Agent Blue

Agent Blue

Agent Blue is one of the "rainbow herbicides" that is known for its use by the United States during the Vietnam War. It was sprayed on rice paddies and other crops in an attempt to deprive the Vietnamese of valuable crops. Agent Blue is a mixture of two arsenic-containing compounds, Na-dimethyl arsenate (Na cacodylate) and dimethyl arsinic acid (cacodylic acid). Although it has a similar-sounding name, Agent Blue is chemically unrelated to the more infamous Agent Orange and other herbicides used during the war.

As rice is incredibly durable, and difficult to destroy with conventional explosives, and does not burn, the weapon of choice was herbicides. Agent Blue affects plants by causing them to dry out. As rice is highly dependent on water to live, using Agent Blue on these paddies can destroy an entire field and leave it unsuitable for further planting.

Today, large quantities of the chemical named Agent Blue are still used on lawns and crops throughout the USA. Taken from ZNet Ecology:

Arsenical herbicides containing cacodylic acid as an active ingredient are still used today as weed-killers. In the US they are used extensively, from golf courses to backyards. They are also sprayed on cotton fields, drying out the cotton plants before harvesting. So common -- and so profitable -- is the original commercial form of Agent Blue that it was among 10 toxic insecticides, fungicides and herbicides partially deregulated by the US Environmental Protection Agency (EPA) in February 2004. Specific limits on toxic residues in meat, milk, poultry, and eggs were removed.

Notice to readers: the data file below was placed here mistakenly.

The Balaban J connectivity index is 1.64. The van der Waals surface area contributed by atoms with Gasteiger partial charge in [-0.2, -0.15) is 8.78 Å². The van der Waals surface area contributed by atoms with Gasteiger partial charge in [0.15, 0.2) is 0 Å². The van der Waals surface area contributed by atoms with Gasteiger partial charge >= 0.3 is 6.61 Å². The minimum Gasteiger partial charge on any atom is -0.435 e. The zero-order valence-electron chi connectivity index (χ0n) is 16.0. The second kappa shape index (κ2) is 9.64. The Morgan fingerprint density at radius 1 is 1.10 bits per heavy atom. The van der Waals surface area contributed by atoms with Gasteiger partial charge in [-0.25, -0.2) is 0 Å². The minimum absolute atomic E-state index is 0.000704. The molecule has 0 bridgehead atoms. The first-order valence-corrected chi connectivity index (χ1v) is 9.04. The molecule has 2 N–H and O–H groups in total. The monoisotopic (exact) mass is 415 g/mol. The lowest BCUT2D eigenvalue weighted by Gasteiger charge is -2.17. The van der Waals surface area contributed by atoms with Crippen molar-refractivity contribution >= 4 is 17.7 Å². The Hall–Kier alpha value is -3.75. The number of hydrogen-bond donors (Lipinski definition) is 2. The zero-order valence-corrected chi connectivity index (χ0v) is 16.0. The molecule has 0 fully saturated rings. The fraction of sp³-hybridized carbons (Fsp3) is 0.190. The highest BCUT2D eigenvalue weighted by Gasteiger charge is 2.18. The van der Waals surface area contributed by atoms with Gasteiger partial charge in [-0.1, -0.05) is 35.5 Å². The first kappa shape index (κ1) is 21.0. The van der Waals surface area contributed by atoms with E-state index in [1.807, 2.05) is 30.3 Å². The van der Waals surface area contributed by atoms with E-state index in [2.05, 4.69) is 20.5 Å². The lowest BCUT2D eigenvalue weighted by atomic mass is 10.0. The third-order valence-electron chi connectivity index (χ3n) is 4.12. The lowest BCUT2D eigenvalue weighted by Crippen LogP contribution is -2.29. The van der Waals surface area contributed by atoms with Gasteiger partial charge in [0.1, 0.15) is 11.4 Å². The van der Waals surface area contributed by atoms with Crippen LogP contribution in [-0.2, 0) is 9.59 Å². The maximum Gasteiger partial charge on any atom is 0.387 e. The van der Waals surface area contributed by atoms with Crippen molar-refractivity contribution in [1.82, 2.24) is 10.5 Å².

Prominent military journalist and retired colonel David Hackworth died from bladder cancer in May, 2005. Associates believe that his cancer was caused by exposure to Agent Blue during his service in Vietnam, and are lobbying the United States government to have the substance acknowledged as a known carcinogen like the more infamous Agent Orange.

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